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  • Writer's pictureMermaid Cruiser

Protecting Our Wetlands and Rivers- The Okefenokee Protection Alliance

The Okefenokee Protection Alliance is a group of more than 40 organizations (including the Georgia River Network headquartered in Athens, GA) leading the effort to save the largest black water network in the US. This network includes a 440,000-acre ecosystem and 2 rivers (Okefenokee River and St. Mary’s River). The St. Mary’s River flows southeast from the swamp and enters the Atlantic Ocean between Amelia Island, Florida and Cumberland Island, Georgia. The swamp attracts over 700,000 visitors per year and contributes heavily to the local economy with tourism dollars.

For years, the Okefenokee Protection Alliance has been fighting a mining company, Twin Pines, which has requested permits to mine titanium dioxide used for toothpaste from 8,000 acres adjacent to the swamp. The attempts to mine heavy metals from this region go back years. In the 90’s, Dupont attempted to mine in the region next to the swamp; however, public outcry and the then Secretary of the Interior, Bruce Babbitt, put a halt to the operation.

Beginning in 2019, Twin Pines began submitting requests for mining permits that have been met with opposition. In response, the company has reduced the acreage requested on the permit, but their intent is still to mine approximately 8,000 acres adjacent to the swamp.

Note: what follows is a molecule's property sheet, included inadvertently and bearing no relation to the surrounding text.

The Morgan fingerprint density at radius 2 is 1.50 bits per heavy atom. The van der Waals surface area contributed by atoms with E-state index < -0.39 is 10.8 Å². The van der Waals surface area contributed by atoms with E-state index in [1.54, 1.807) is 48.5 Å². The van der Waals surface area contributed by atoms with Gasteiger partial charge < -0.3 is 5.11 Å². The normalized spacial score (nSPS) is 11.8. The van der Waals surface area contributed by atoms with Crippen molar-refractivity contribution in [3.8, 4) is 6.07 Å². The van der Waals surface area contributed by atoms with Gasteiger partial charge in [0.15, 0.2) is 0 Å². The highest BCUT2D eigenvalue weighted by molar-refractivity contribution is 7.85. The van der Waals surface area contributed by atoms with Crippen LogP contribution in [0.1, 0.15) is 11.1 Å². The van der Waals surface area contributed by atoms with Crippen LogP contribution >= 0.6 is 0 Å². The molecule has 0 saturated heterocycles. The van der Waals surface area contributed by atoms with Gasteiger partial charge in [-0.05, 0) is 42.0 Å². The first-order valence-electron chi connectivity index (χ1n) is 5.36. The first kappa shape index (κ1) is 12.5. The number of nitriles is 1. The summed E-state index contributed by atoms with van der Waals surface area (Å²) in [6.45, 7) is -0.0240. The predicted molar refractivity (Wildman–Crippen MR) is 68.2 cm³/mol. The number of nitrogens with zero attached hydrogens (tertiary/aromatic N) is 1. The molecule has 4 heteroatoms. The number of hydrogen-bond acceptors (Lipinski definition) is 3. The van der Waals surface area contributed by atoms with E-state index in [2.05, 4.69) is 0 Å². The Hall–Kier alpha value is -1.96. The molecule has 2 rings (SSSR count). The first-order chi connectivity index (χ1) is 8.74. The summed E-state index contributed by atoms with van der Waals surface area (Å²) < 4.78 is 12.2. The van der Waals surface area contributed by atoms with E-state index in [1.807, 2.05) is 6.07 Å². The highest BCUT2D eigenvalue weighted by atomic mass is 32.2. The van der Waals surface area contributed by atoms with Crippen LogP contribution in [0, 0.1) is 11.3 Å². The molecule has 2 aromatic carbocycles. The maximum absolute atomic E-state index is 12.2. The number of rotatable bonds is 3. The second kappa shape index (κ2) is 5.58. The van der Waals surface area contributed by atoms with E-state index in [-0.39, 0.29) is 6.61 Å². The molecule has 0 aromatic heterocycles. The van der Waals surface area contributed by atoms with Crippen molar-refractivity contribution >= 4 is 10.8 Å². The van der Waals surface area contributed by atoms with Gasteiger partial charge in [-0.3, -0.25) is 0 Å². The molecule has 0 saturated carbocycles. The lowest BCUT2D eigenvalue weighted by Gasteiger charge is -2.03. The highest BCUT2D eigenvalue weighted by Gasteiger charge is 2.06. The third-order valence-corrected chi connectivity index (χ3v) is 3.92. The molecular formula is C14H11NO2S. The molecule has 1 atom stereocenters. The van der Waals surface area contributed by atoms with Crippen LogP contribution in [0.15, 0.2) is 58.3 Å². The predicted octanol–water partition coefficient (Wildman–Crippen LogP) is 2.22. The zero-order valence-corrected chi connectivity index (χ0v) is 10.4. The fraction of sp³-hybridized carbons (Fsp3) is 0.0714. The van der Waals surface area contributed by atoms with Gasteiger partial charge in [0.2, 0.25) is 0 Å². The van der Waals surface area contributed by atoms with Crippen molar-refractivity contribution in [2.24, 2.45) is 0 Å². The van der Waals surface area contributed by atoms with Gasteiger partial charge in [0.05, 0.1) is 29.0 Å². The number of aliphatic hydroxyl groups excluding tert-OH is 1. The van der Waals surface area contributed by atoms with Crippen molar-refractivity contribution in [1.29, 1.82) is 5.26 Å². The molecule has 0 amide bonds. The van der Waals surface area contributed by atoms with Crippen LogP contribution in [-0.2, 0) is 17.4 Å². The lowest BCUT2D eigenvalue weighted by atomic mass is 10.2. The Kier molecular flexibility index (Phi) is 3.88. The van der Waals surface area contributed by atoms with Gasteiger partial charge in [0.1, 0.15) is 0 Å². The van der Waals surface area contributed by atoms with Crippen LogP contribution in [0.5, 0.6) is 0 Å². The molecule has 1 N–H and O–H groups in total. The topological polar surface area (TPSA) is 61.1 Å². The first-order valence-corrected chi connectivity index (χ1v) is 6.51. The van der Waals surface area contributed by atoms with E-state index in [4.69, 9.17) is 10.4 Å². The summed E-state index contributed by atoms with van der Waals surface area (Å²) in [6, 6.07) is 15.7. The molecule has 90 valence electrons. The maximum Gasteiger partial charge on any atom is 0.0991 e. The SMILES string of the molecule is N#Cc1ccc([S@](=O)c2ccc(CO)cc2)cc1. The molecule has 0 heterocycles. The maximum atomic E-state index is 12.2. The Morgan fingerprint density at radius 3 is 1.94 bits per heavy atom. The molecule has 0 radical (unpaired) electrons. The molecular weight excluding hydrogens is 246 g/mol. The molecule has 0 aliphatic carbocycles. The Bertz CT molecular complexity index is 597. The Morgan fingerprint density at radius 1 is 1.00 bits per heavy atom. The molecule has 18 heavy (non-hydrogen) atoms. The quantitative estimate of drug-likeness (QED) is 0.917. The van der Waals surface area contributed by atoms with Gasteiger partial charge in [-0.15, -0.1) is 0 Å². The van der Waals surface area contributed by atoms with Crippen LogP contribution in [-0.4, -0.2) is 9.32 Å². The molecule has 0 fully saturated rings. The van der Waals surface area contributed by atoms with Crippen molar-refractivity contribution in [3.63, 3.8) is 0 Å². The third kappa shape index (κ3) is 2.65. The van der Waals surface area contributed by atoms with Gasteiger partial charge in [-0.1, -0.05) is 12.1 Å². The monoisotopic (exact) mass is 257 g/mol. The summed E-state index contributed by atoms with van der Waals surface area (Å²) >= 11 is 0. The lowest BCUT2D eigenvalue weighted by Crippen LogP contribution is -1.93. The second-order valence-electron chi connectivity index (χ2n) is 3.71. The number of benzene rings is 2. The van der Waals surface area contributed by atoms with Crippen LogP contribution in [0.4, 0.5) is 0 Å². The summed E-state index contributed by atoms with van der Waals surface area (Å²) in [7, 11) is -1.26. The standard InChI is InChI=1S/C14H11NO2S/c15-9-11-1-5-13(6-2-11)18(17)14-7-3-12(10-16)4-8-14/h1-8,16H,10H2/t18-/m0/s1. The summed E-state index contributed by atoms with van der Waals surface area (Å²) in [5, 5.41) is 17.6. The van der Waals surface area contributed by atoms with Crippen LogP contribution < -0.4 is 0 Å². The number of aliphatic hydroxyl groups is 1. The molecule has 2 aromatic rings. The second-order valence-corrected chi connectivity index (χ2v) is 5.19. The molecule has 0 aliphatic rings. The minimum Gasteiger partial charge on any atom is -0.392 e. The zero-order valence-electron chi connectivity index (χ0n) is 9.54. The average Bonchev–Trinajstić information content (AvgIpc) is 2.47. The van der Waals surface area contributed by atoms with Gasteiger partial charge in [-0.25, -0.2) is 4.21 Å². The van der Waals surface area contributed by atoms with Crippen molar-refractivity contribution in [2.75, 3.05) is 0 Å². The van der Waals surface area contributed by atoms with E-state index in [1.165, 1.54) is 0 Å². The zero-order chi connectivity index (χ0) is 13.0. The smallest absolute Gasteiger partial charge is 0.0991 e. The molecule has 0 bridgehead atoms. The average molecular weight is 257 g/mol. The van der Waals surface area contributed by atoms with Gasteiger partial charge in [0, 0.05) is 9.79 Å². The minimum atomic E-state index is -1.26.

The impact to the environment, both the wetlands and rivers, but also downstream ecosystems all the way to the Atlantic Ocean is devasting. Mining in this area would involve digging 50-foot-deep pits next to the Okefenokee, which, when coupled with groundwater withdrawals from the Floridan aquifer, could alter the hydrology of the area and impair the movement and storage of water within the swamp. Such impacts to the landscape can already be seen at a separate Twin Pines mining location further south in Florida. Lower water levels could also destroy habitats; lead to an increased risk of uncontrollable wildfires; and impair the health and flow of both the St. Mary’s and Suwannee Rivers, which would compromise boat access to the swamp for fishing, birding, and photography, as well as hunting outside the refuge.


Mining next to the Okefenokee is a classic case of corporate greed at the expense of the environment. Titanium is a common mineral that is readily available elsewhere. Though titanium is used in everything from surgical tools to military equipment, mineral commodity it is expected that the minerals mined near the Okefenokee Swamp will be used primarily as a pigment for coloring things white like paint, plastic and even toothpaste.

For more information and to find out how you can help prevent mining and protect the land adjacent to the swamp, please visit the following websites using the links provided below:

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